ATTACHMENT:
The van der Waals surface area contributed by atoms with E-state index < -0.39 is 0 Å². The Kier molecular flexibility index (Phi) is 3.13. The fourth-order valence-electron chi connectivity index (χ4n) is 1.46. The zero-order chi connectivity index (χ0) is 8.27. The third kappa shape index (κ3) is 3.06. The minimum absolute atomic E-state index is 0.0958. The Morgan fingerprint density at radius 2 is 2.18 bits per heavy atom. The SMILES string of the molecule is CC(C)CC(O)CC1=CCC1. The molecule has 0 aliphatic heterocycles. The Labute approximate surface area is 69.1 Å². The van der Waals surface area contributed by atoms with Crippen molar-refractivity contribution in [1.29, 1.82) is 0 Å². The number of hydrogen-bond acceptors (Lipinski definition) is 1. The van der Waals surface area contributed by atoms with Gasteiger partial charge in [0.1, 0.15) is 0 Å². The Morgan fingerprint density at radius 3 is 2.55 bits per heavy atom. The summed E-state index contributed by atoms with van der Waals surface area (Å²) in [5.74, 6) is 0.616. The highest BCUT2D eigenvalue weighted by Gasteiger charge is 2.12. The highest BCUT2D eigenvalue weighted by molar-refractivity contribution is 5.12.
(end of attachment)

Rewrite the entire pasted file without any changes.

The van der Waals surface area contributed by atoms with E-state index < -0.39 is 0 Å². The Kier molecular flexibility index (Phi) is 3.13. The fourth-order valence-electron chi connectivity index (χ4n) is 1.46. The zero-order chi connectivity index (χ0) is 8.27. The third kappa shape index (κ3) is 3.06. The minimum absolute atomic E-state index is 0.0958. The Morgan fingerprint density at radius 2 is 2.18 bits per heavy atom. The SMILES string of the molecule is CC(C)CC(O)CC1=CCC1. The molecule has 0 aliphatic heterocycles. The Labute approximate surface area is 69.1 Å². The van der Waals surface area contributed by atoms with Crippen molar-refractivity contribution in [1.29, 1.82) is 0 Å². The number of hydrogen-bond acceptors (Lipinski definition) is 1. The van der Waals surface area contributed by atoms with Gasteiger partial charge in [0.1, 0.15) is 0 Å². The Morgan fingerprint density at radius 3 is 2.55 bits per heavy atom. The summed E-state index contributed by atoms with van der Waals surface area (Å²) in [5.74, 6) is 0.616. The highest BCUT2D eigenvalue weighted by Gasteiger charge is 2.12. The highest BCUT2D eigenvalue weighted by molar-refractivity contribution is 5.12.